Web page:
BeamBrush is a Kickstarter project turned commercial product, which brings some techy goodness to something as mundane — and yet necessary — as brushing your teeth. The toothbrush contains a Bluetooth chip and is paired with a dedicated iOS/Android app, enabling the user to keep track of his/her own – or even more likely their children’s – brushing habits. The reason for this invention being showcased here on 3DPI, however, has more to do with the design & manufacture methods than the pure spec aspects – BeamBrush is, you guessed it, prototyped and initially manufactured using 3D printing.
On the outside the brush doesn’t stand out that dramatically from the contemporary crowd. Size-wise the BeamBrush might be something taking a bit getting used to – especially with kids used to the traditional non-motorized toothbrushes. With a length of 8” and a 1.1” diameter the BeamBrush is in the territory of conventional larger electric options. The choice of colours is simple – you get to pick the BreamBrush either in pink or in blue. The whole thing is powered by a regular AA battery, which is stated to have a three month lifespan according to the manufacturer. In addition, because using new tech might not be enough of a reward for some. Beam has thrown in some more tangible rewards for keeping your mouth in tip-top shape via the Kiip reward app.
But the real interesting part of the story comes from the actual design and manufacturing process itself instead of the functional part – for me at least. The company behind the Beam first used a Replicator (1) for prototyping – with a brush holder / stand being one of the first objects to come out of the printer. They later upgraded to a 2nd generation model from MakerBot, but in other sectors everything was kept in-house – literally – to save time & money. The company also used 3D printing for creating other project-specific parts with the Replicator, such as the electronic assembly robot’s holding bay for the brush – pictured on the right. Cost-wise being able to use the initial 3D models of the actual brush for further development enabled Beam to iterate faster and thus cut down more of those critical costs.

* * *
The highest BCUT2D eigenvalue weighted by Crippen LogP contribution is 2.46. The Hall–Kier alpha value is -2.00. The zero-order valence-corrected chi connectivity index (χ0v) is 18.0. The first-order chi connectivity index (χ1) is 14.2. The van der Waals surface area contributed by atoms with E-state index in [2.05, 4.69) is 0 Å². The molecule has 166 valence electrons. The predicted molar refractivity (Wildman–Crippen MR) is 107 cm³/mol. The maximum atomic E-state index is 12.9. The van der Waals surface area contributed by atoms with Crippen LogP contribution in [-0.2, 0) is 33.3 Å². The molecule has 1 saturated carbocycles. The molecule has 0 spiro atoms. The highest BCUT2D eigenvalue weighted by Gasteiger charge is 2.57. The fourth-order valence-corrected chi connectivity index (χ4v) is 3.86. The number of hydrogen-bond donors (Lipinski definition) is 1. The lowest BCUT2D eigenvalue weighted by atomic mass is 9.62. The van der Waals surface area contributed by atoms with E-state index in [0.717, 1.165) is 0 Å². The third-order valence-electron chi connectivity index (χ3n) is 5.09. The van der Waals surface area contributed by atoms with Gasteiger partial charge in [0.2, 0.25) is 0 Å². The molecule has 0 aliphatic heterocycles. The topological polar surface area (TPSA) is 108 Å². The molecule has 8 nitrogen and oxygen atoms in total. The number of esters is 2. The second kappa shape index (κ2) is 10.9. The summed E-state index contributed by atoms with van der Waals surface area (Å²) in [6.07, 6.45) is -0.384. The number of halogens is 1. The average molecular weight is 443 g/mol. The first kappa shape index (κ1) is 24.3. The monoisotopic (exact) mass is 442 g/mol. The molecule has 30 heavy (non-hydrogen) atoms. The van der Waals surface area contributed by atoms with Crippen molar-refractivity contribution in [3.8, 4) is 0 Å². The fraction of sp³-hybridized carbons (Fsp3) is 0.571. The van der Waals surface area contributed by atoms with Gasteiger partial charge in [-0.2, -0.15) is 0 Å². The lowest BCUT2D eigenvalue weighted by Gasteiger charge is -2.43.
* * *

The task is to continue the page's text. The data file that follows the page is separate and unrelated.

But the length the company went with 3D printing as a manufacturing tool is quite unique – they even used the Replicator for designing and printing out a camera holder for taking product shots. Unfortunately though, not everything was possible with the 3D printer — we’re not there yet! In the final stages of the process the company, the core of which is formed by three University of Louisville graduate engineers, sent the Makerbot-created spec to the mould maker for, well, the mould. But after that they were quick to get back on the DIY track and Beam eventually also built their own supply chain and also do all of the packaging themselves.
For me this is a great example of how start-ups can benefit from using 3D printing in all phases of the development – both to cut down on costs and reduce the length of the process and also, importantly, maintain control of the process and the actual outcome.
I’m really looking forward to hearing similar stories to this emerging and bringing them to you.
All images courtesy of Beam and Medcity News